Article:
Running neck-deep inside a building that moves up to 800 tons of construction and demolition debris (C&D) every day is tough on a machine. Just ask Sun Services, a C&D recycling facility serving communities in the Beltway region of Baltimore, MD and Washington, DC.
Maximizing uptime was top-of-mind for Sun Recycling partners Brian Shipp and Andrew Springer when they recently purchased a new SENNEBOGEN 818 M material handler from Midlantic Equipment. It was the third 818 they had purchased over a 14-month period.
Their facility, first opened in 2013, starting with a conventional fleet of wheel loaders and excavators. Looking for alternatives to load their new shredder, their wish list led them to consider replacing the excavator with material handlers.
"We wanted an elevating cab," Shipp recalls. "And we needed rotation in the grapple in order to pick out material that shouldn't go into the shredder." But a material handler that could live in the recyclers' extreme environment remained a top priority.
Serious about recycling
Shipp and his father Gary, first got in to the trash business with Springer in 2004. As their knowledge of trash hauling grew, their interest in new processes for recycling grew. Following a 5-year process of licensing and planning, they built the new Sun Recycling facility with the goal of sending no material to a landfill. With the success they've achieved, Sun Recycling is now able to offer LEED® credits to projects that use their services.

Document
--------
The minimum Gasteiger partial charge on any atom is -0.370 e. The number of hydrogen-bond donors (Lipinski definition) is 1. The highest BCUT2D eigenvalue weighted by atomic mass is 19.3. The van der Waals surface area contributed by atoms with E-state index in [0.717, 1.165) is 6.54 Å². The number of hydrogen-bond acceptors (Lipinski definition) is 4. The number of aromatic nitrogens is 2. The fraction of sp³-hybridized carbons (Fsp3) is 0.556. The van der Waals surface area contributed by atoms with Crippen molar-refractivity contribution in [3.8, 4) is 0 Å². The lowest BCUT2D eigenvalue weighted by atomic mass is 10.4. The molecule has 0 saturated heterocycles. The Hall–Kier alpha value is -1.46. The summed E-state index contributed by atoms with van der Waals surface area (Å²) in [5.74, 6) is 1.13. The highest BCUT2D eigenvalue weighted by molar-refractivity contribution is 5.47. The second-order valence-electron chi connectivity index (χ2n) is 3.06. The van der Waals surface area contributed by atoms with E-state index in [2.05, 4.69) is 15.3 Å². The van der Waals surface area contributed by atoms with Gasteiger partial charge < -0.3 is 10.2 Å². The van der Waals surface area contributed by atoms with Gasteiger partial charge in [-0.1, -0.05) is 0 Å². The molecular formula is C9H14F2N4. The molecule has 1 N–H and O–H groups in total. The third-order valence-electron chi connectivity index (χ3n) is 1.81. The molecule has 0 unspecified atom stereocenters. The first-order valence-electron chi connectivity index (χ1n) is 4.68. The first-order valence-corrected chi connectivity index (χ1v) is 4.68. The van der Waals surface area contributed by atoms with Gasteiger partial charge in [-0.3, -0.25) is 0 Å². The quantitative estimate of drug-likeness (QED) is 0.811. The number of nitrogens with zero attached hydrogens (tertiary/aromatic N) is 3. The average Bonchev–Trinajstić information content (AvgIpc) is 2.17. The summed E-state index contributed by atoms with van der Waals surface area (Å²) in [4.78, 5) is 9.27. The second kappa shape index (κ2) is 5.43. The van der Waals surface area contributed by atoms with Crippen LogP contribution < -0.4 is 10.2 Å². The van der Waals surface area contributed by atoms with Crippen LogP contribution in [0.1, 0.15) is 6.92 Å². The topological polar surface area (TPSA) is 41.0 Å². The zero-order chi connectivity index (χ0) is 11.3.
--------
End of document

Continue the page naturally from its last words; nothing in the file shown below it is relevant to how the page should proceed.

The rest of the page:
"We are serious about recycling; we don't just pay lip service to it," said Springer. "We believe recycling will only become more important. There aren't many companies recycling at our level."
Today, their facility receives 125 to 200 truckloads of waste material every day, six days a week. They deploy dumpsters and roll-off trucks throughout the DC region. Loads of construction and demolition debris, asphalt, dirt, metals, drywall, wood, carpeting, furniture and other waste materials are all dropped on the facility's tipping floor. Then, one of the 818s goes to work. The system runs flat out for 10 hours straight to process and sort the mixed waste into various recycling streams.